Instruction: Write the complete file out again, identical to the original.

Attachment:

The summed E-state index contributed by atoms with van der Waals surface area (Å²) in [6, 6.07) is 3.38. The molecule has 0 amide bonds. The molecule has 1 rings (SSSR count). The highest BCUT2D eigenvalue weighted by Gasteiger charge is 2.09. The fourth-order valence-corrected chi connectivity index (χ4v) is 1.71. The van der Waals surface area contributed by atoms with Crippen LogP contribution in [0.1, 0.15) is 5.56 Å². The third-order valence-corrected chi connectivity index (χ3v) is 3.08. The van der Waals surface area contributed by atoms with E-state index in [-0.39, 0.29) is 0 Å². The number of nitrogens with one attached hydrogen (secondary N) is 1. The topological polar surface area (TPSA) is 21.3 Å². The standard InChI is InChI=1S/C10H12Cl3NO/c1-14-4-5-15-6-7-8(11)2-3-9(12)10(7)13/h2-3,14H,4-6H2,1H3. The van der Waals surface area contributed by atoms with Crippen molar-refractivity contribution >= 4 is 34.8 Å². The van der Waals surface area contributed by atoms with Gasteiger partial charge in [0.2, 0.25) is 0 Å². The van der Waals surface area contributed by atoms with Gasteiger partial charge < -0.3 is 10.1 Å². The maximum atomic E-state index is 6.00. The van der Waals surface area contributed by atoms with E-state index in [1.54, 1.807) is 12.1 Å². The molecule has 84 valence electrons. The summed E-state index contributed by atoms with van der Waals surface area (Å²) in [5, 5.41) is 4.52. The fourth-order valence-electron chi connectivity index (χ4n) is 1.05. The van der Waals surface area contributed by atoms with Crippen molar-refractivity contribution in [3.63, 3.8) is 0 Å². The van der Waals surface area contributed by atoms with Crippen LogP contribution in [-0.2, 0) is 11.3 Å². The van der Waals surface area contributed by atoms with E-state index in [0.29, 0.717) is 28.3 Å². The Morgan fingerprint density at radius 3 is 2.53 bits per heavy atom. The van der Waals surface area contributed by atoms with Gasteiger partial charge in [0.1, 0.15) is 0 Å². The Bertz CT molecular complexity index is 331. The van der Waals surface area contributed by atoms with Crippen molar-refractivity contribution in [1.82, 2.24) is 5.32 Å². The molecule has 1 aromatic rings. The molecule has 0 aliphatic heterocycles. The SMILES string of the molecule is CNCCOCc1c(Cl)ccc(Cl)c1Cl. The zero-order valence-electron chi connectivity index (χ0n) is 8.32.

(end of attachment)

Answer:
The summed E-state index contributed by atoms with van der Waals surface area (Å²) in [6, 6.07) is 3.38. The molecule has 0 amide bonds. The molecule has 1 rings (SSSR count). The highest BCUT2D eigenvalue weighted by Gasteiger charge is 2.09. The fourth-order valence-corrected chi connectivity index (χ4v) is 1.71. The van der Waals surface area contributed by atoms with Crippen LogP contribution in [0.1, 0.15) is 5.56 Å². The third-order valence-corrected chi connectivity index (χ3v) is 3.08. The van der Waals surface area contributed by atoms with E-state index in [-0.39, 0.29) is 0 Å². The number of nitrogens with one attached hydrogen (secondary N) is 1. The topological polar surface area (TPSA) is 21.3 Å². The standard InChI is InChI=1S/C10H12Cl3NO/c1-14-4-5-15-6-7-8(11)2-3-9(12)10(7)13/h2-3,14H,4-6H2,1H3. The van der Waals surface area contributed by atoms with Crippen molar-refractivity contribution >= 4 is 34.8 Å². The van der Waals surface area contributed by atoms with Gasteiger partial charge in [0.2, 0.25) is 0 Å². The van der Waals surface area contributed by atoms with Gasteiger partial charge < -0.3 is 10.1 Å². The maximum atomic E-state index is 6.00. The van der Waals surface area contributed by atoms with E-state index in [1.54, 1.807) is 12.1 Å². The molecule has 84 valence electrons. The summed E-state index contributed by atoms with van der Waals surface area (Å²) in [5, 5.41) is 4.52. The fourth-order valence-electron chi connectivity index (χ4n) is 1.05. The van der Waals surface area contributed by atoms with Crippen molar-refractivity contribution in [3.63, 3.8) is 0 Å². The van der Waals surface area contributed by atoms with Crippen LogP contribution in [-0.2, 0) is 11.3 Å². The van der Waals surface area contributed by atoms with E-state index in [0.29, 0.717) is 28.3 Å². The Morgan fingerprint density at radius 3 is 2.53 bits per heavy atom. The van der Waals surface area contributed by atoms with Gasteiger partial charge in [0.1, 0.15) is 0 Å². The Bertz CT molecular complexity index is 331. The van der Waals surface area contributed by atoms with Crippen molar-refractivity contribution in [1.82, 2.24) is 5.32 Å². The molecule has 1 aromatic rings. The molecule has 0 aliphatic heterocycles. The SMILES string of the molecule is CNCCOCc1c(Cl)ccc(Cl)c1Cl. The zero-order valence-electron chi connectivity index (χ0n) is 8.32.